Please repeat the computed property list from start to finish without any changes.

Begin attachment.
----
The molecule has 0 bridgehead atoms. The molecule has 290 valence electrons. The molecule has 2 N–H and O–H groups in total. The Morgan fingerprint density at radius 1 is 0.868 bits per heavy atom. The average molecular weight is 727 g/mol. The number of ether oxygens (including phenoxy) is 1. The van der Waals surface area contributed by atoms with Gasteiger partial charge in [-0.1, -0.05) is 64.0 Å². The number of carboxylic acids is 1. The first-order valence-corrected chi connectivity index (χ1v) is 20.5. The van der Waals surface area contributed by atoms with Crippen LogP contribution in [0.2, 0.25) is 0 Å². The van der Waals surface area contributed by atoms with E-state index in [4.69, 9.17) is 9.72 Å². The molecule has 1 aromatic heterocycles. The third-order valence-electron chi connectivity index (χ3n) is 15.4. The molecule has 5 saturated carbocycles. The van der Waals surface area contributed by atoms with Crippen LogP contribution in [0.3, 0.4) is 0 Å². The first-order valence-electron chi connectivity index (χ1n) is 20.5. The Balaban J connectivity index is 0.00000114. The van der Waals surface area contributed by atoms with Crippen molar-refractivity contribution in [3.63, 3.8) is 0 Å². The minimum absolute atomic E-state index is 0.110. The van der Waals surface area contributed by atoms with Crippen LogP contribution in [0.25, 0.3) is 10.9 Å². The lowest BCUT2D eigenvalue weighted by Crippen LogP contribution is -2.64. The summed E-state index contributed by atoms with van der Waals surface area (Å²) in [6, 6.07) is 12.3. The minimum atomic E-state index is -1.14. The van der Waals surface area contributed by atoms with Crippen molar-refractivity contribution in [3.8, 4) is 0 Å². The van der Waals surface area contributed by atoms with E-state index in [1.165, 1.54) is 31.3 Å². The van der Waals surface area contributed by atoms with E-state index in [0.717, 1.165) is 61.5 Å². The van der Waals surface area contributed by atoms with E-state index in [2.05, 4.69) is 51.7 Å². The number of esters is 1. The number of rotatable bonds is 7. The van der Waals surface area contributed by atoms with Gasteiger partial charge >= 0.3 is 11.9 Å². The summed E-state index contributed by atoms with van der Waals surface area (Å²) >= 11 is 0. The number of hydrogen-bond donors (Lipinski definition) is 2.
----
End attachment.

The molecule has 0 bridgehead atoms. The molecule has 290 valence electrons. The molecule has 2 N–H and O–H groups in total. The Morgan fingerprint density at radius 1 is 0.868 bits per heavy atom. The average molecular weight is 727 g/mol. The number of ether oxygens (including phenoxy) is 1. The van der Waals surface area contributed by atoms with Gasteiger partial charge in [-0.1, -0.05) is 64.0 Å². The number of carboxylic acids is 1. The first-order valence-corrected chi connectivity index (χ1v) is 20.5. The van der Waals surface area contributed by atoms with Crippen LogP contribution in [0.2, 0.25) is 0 Å². The van der Waals surface area contributed by atoms with E-state index in [4.69, 9.17) is 9.72 Å². The molecule has 1 aromatic heterocycles. The third-order valence-electron chi connectivity index (χ3n) is 15.4. The molecule has 5 saturated carbocycles. The van der Waals surface area contributed by atoms with Crippen LogP contribution in [0.3, 0.4) is 0 Å². The first-order valence-electron chi connectivity index (χ1n) is 20.5. The Balaban J connectivity index is 0.00000114. The van der Waals surface area contributed by atoms with Crippen molar-refractivity contribution in [3.63, 3.8) is 0 Å². The minimum absolute atomic E-state index is 0.110. The van der Waals surface area contributed by atoms with Crippen LogP contribution in [0.25, 0.3) is 10.9 Å². The lowest BCUT2D eigenvalue weighted by Crippen LogP contribution is -2.64. The summed E-state index contributed by atoms with van der Waals surface area (Å²) in [6, 6.07) is 12.3. The minimum atomic E-state index is -1.14. The van der Waals surface area contributed by atoms with Crippen molar-refractivity contribution in [3.8, 4) is 0 Å². The van der Waals surface area contributed by atoms with E-state index in [1.165, 1.54) is 31.3 Å². The van der Waals surface area contributed by atoms with E-state index in [0.717, 1.165) is 61.5 Å². The van der Waals surface area contributed by atoms with E-state index in [2.05, 4.69) is 51.7 Å². The number of esters is 1. The number of rotatable bonds is 7. The van der Waals surface area contributed by atoms with Gasteiger partial charge >= 0.3 is 11.9 Å². The summed E-state index contributed by atoms with van der Waals surface area (Å²) >= 11 is 0. The number of hydrogen-bond donors (Lipinski definition) is 2.